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dnavas
Posts: 84
Joined: Sun Nov 11, 2007 3:59 am

Post by dnavas »

MSimon wrote:Obviously you are unfamiliar with the hue and cry over redlining and "The Community Redevelopment Act".
That would be an incorrect assumption.
It's called the Community Reinvestment Act, and it's been on the books since Carter.

The hue and cry is clearly political in nature, and the data does not back up what it asserts. I have no interest in spouting, which is why I included actual data points and timelines, rather than links to editorials. The timeline for the growth in subprime lending has two points of interest. One is in 1997 where subprime lending volume grew from *well* under $100b/yr to a little less than $200b/yr. Wow, huh? That spike is worthy of investigation, however, the funny thing about that growth is that it was a one time event. Lending stayed just under $200b/yr all the way through 2002. In 2002, subprime lending grew explosively (non-stop) until 2006.

What funded that growth was greed. Subprime mortgage lending does not grow to be nearly a quarter of the mortgage lending market on the back of a 30 year old act starting 25 years after its enactment. The obvious impetus for that growth was the Fed's aggressive rate cutting and its promise to keep rates low. It allowed overly aggressive bond pricing, which was further topped off with no-doc ARM refinancing, and followed-through by a corrupt for-hire RE assessment process. Mortgage brokers, eager to make upfront fees, paid for-hire assessors to overstate home values. This pervasive over-valuing supported (ironically) higher/safer bond security ratings, because, as long as housing prices go up, the cost of defaults remains low. Rising housing prices allowed frequent refinancing, which further depressed default rates. So, not only were defaults low, what few there were had a minimal impact on earnings. Therefore, your subprime bonds were as safe as treasuries. QED.

The CRA has very little to do with any of this. Roughly half of all sub-prime loans were made by mortgage brokers not covered by CRA, and half of the remaining were made by affiliates not fully covered under the act.

As for the blip in '97, my bet is that it was the Fed rendering Glass-Steagall obsolete by allowing bank holding companies to engage in the securities underwriting business. With the ability to securitize their loans, this allowed a greater monetizing of their existing lending arms. However, I have a lot fewer facts there. Regardless of facts, however, no doubt this will become a liberal talking point, to which I would like to point out that our current crisis would be a lot WORSE if banks like, oh, BAC, couldn't buy out investment firms like, oh, Merrill.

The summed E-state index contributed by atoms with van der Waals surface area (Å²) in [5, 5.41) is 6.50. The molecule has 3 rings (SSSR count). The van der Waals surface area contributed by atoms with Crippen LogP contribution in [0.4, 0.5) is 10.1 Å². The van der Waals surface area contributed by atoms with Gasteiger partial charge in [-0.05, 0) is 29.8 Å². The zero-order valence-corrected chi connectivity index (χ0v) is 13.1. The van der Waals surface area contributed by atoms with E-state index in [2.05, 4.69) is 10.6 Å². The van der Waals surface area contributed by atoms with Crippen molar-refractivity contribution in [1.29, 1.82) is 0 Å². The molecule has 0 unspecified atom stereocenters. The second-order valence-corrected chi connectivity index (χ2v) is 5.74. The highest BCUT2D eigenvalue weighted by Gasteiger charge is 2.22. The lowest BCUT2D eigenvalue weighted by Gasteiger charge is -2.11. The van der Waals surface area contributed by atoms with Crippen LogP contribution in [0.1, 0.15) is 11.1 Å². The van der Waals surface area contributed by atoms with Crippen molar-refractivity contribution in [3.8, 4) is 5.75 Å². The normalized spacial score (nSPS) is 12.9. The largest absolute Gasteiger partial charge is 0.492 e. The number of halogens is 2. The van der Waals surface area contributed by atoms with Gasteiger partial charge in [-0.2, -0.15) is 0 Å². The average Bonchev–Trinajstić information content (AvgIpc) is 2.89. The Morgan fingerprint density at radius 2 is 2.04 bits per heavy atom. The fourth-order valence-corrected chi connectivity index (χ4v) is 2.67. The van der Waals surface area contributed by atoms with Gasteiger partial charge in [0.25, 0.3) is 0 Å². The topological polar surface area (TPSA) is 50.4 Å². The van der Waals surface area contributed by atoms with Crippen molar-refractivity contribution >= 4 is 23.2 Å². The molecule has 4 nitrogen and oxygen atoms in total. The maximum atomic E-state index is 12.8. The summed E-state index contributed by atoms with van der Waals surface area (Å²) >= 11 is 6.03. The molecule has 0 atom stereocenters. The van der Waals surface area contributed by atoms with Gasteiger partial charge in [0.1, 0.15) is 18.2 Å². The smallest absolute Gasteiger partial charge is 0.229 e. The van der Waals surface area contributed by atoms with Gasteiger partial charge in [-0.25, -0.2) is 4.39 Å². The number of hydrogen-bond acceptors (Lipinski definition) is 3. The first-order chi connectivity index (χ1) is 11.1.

There's going to be a lot of partisan finger pointing going on. It helps to have the facts.

dnavas
Posts: 84
Joined: Sun Nov 11, 2007 3:59 am

Post by dnavas »

>>>"I" think the main fault lies with governmental meddelling by the same people who set the bad example of pilling debt on top of debt.

Oh, we can definitely agree on that!

-Dave

scareduck
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Joined: Wed Oct 17, 2007 5:03 am

Post by scareduck »

dnavas wrote:What funded that growth was greed.
That and the elimination of proof-of-income requirements, IIRC, a creation of Phil Gramm's.

dnavas
Posts: 84
Joined: Sun Nov 11, 2007 3:59 am

Post by dnavas »

scareduck wrote:That and the elimination of proof-of-income requirements, IIRC, a creation of Phil Gramm's.
I really doubt that. Gramm's name comes up mostly in lefty blogs due to the Gramm-Leach-Bliley Act which partially repealed Glass-Steagall (I mentioned that above). It intersects with CRA in an amusing way, which the right-wing bloggers pick up on.

One amusing statement I read indicates that the lack of oversight on CDS (which imperiled AIG) might be related to this bill as CDS is not considered insurance, even though it kind of is (which is why AIG was in that business). If CDS had been considered insurance, there would have been tighter oversight.

I doubt that would have helped. and Glass-Steagall already had a bullet hole in it when the Fed changed its interpretation in '97. I don't buy the Gramm-created-bank-crisis line of argument either. :shrug:

I haven't run across the notion that Gramm single-handedly created the no-doc loan, though....

-Dave

MSimon
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Post by MSimon »

A little video education. The Mortgage Crisis in 10 minutes:

http://www.youtube.com/watch?v=H5tZc8oH--o

Enjoy.
Engineering is the art of making what you want from what you can get at a profit.

easyBob
Posts: 16
Joined: Thu Sep 18, 2008 1:42 pm

Post by easyBob »

MSimon wrote:A little video education. The Mortgage Crisis in 10 minutes:

http://www.youtube.com/watch?v=H5tZc8oH--o

Enjoy.
Not bad. I still prefer to blame the start of it all on the federal reserve. Manipulation of interest rates can trigger it all. So, if you haven't heard, all the bad stuff happened during the boom cycle. The bust is just (trying) to clean up the mess.

And please people, turn off your TVs and stop blaming "Greed". You might as well blame rainbows.

-Chris

MSimon
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Post by MSimon »

easyBob wrote:
MSimon wrote:A little video education. The Mortgage Crisis in 10 minutes:

http://www.youtube.com/watch?v=H5tZc8oH--o

Enjoy.